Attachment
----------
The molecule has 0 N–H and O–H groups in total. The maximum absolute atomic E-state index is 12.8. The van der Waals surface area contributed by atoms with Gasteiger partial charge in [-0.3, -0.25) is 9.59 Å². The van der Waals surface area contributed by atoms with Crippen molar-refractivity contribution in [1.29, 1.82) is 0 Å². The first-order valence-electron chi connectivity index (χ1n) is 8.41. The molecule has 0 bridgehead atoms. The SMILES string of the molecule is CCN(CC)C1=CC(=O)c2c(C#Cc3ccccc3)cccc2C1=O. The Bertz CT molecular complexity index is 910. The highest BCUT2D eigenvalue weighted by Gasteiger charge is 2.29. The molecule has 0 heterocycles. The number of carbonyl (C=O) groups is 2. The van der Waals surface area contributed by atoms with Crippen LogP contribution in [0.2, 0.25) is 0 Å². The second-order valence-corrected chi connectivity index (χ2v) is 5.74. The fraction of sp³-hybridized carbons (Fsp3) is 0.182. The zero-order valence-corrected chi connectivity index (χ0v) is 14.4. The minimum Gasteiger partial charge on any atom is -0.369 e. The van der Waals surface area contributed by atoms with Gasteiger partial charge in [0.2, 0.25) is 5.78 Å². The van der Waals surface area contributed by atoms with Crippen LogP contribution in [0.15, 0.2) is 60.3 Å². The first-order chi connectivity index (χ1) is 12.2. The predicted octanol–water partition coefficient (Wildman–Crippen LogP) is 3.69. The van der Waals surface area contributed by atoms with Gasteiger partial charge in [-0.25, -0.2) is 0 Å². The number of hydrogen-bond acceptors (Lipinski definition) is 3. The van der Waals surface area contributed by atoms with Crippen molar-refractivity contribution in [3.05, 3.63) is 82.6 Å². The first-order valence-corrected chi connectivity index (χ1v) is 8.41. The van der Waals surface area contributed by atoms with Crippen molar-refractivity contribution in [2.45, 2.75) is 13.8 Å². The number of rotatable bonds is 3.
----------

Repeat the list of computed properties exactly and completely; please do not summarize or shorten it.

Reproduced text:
The molecule has 0 N–H and O–H groups in total. The maximum absolute atomic E-state index is 12.8. The van der Waals surface area contributed by atoms with Gasteiger partial charge in [-0.3, -0.25) is 9.59 Å². The van der Waals surface area contributed by atoms with Crippen molar-refractivity contribution in [1.29, 1.82) is 0 Å². The first-order valence-electron chi connectivity index (χ1n) is 8.41. The molecule has 0 bridgehead atoms. The SMILES string of the molecule is CCN(CC)C1=CC(=O)c2c(C#Cc3ccccc3)cccc2C1=O. The Bertz CT molecular complexity index is 910. The highest BCUT2D eigenvalue weighted by Gasteiger charge is 2.29. The molecule has 0 heterocycles. The number of carbonyl (C=O) groups is 2. The van der Waals surface area contributed by atoms with Crippen LogP contribution in [0.2, 0.25) is 0 Å². The second-order valence-corrected chi connectivity index (χ2v) is 5.74. The fraction of sp³-hybridized carbons (Fsp3) is 0.182. The zero-order valence-corrected chi connectivity index (χ0v) is 14.4. The minimum Gasteiger partial charge on any atom is -0.369 e. The van der Waals surface area contributed by atoms with Gasteiger partial charge in [0.2, 0.25) is 5.78 Å². The van der Waals surface area contributed by atoms with Crippen LogP contribution in [0.15, 0.2) is 60.3 Å². The first-order chi connectivity index (χ1) is 12.2. The predicted octanol–water partition coefficient (Wildman–Crippen LogP) is 3.69. The van der Waals surface area contributed by atoms with Gasteiger partial charge in [-0.25, -0.2) is 0 Å². The number of hydrogen-bond acceptors (Lipinski definition) is 3. The van der Waals surface area contributed by atoms with Crippen molar-refractivity contribution in [3.05, 3.63) is 82.6 Å². The first-order valence-corrected chi connectivity index (χ1v) is 8.41. The van der Waals surface area contributed by atoms with Crippen molar-refractivity contribution in [2.45, 2.75) is 13.8 Å². The number of rotatable bonds is 3.